The only real plan for today was to get off the cruise ship, find an internet café to play blog catch-up at and see about getting an overnight bus to Istanbul. Our boat let us off in Fethyie around 10:30 am and we set out to find a internet connection for what I knew would be about 4 hours of work. I found a nice, cheap, gamers café where I went to work and Jasper and Akbar checked their emails and headed out to have a look around this little port town while I continued working and watched their bags.
They finally made it back around 2:30pm and I was just about ready to go so I wrapped things up and headed with them down to the waterfront, near the bus station where an overnight to Istanbul was supposed to leave. We had a couple of beers and around 5pm we made our way to the bus station to buy our tickets on the 12 hour, 7pm ride. When we arrived we found out it didn’t leave until 9pm, so we bought our tickets and headed back to the waterfront for another round of beers and then found a place for dinner of lamb kebabs.
I made a few phone calls to my sister, mother, and friend Ed, then got on the bus (fortunately not the Kamil Koc bus) that left precisely at 9 pm. Akbar, being a Dr. in general medicine, carries around an assortment of pill for various ailments and gave me a few pills to help me sleep on the bus. Within six minutes of the bus departing I was out like a rock.
As I said, today was rather uneventful.
I’m pretty sure the captain of this ship hates us. This morning he was so hung over that he would only grunt and didn’t even tell us what we were going to be doing for the day. I believe we were supposed to stop in a town on one of the nights but I think he is keeping us in little deserted bays so we get bored and buy his booze. The ship moved maybe 3 kilometers today, yesterday when he said “bad weather” (slightly cloudy) wouldn’t let us stop where originally planned. I think his planned may have paid off for him, we were out of vodka by this point so we sat around drinking Efes all day and just sitting in the sun. Late in the afternoon when they dropped us off at a deserted beach that looked like someone’s front yard.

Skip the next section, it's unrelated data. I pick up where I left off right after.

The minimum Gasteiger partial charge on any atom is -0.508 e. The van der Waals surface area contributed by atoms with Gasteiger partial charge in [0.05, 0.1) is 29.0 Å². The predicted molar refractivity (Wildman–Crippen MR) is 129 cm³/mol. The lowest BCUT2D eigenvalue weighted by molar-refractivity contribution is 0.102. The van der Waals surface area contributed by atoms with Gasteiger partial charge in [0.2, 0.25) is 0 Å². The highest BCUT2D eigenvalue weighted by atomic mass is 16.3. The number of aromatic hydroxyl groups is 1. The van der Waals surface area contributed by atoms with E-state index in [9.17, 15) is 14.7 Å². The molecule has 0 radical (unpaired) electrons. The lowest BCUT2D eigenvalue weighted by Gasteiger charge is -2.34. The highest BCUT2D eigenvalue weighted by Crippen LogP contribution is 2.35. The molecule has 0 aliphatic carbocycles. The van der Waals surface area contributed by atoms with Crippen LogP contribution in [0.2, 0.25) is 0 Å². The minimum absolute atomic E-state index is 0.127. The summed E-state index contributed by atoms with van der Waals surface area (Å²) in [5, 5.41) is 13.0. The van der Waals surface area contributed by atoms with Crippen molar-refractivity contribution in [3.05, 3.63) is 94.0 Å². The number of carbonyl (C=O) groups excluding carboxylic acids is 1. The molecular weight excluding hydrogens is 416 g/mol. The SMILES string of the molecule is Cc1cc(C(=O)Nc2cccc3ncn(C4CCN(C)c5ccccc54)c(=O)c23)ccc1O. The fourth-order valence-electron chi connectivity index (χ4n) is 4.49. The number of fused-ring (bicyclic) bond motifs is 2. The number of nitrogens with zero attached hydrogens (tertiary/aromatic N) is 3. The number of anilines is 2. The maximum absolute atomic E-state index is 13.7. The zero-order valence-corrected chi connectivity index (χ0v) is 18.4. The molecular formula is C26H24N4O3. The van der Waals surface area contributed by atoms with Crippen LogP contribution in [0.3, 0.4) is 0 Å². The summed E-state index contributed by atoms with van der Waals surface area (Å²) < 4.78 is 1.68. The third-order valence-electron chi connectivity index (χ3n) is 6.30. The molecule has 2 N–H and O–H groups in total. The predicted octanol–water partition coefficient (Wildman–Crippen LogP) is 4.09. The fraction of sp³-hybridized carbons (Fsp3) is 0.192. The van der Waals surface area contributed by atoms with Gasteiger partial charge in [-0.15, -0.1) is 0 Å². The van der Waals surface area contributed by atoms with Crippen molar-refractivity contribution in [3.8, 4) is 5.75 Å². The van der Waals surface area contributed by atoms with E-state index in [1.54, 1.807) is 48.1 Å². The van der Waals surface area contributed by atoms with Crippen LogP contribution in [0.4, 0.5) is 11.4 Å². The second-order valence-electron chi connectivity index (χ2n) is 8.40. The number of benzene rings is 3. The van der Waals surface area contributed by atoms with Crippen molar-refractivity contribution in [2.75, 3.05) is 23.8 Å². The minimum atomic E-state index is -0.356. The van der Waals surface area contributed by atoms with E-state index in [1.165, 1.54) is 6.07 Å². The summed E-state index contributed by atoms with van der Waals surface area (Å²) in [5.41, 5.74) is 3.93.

We spent the entire day bullshitting and hanging out until some time around eight we decided to drink our entire bottle of Raki (its awful by the way) in 5 minutes. 4 shots each and about 3 ½ minutes later our bottle was empty and we were about to be really drunk, which was good because we had been kind of bored all day. Once the Raki kicked in we became loud, offensive and a general all around pain in the ass to the crew. Who were inside and we were on the front deck.
We had been picking at our dessert (sliced apples and oranges), when I found one of the apples was slightly bad in the center so I began throwing the rotten slices into the Mediterranean, somewhere around this time Jasper and Akbar were laughing there asses off at something else I must of said and Akbar says “don’t throw the plate in the water”.
Now, in classic Rob style what else was there to really do other than throw the plate in the water?
So I grabbed it and heaved.
Now, all three of us were rolling around laughing our asses off like it was the funniest thing in the world. That is until the captain and crew came out giving us dirty looks and the first mate asked.